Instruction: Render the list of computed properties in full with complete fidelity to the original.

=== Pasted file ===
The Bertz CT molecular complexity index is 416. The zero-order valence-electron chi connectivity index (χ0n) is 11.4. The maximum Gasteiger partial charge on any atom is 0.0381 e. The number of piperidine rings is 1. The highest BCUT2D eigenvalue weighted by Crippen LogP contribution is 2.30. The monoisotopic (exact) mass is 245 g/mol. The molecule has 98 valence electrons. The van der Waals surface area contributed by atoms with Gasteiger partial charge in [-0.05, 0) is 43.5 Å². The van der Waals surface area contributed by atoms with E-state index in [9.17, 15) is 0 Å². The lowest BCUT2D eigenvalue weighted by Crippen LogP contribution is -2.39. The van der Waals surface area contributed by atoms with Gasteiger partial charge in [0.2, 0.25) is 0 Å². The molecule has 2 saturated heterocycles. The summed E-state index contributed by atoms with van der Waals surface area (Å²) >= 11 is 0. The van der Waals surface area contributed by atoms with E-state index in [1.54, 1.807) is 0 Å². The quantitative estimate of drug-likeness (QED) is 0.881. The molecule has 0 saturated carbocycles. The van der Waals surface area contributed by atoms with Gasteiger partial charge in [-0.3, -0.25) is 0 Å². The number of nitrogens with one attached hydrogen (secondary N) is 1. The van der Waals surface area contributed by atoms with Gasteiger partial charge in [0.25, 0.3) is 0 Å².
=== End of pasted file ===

The Bertz CT molecular complexity index is 416. The zero-order valence-electron chi connectivity index (χ0n) is 11.4. The maximum Gasteiger partial charge on any atom is 0.0381 e. The number of piperidine rings is 1. The highest BCUT2D eigenvalue weighted by Crippen LogP contribution is 2.30. The monoisotopic (exact) mass is 245 g/mol. The molecule has 98 valence electrons. The van der Waals surface area contributed by atoms with Gasteiger partial charge in [-0.05, 0) is 43.5 Å². The van der Waals surface area contributed by atoms with E-state index in [9.17, 15) is 0 Å². The lowest BCUT2D eigenvalue weighted by Crippen LogP contribution is -2.39. The van der Waals surface area contributed by atoms with Gasteiger partial charge in [0.2, 0.25) is 0 Å². The molecule has 2 saturated heterocycles. The summed E-state index contributed by atoms with van der Waals surface area (Å²) >= 11 is 0. The van der Waals surface area contributed by atoms with E-state index in [1.54, 1.807) is 0 Å². The quantitative estimate of drug-likeness (QED) is 0.881. The molecule has 0 saturated carbocycles. The van der Waals surface area contributed by atoms with Gasteiger partial charge in [-0.3, -0.25) is 0 Å². The number of nitrogens with one attached hydrogen (secondary N) is 1. The van der Waals surface area contributed by atoms with Gasteiger partial charge in [0.25, 0.3) is 0 Å².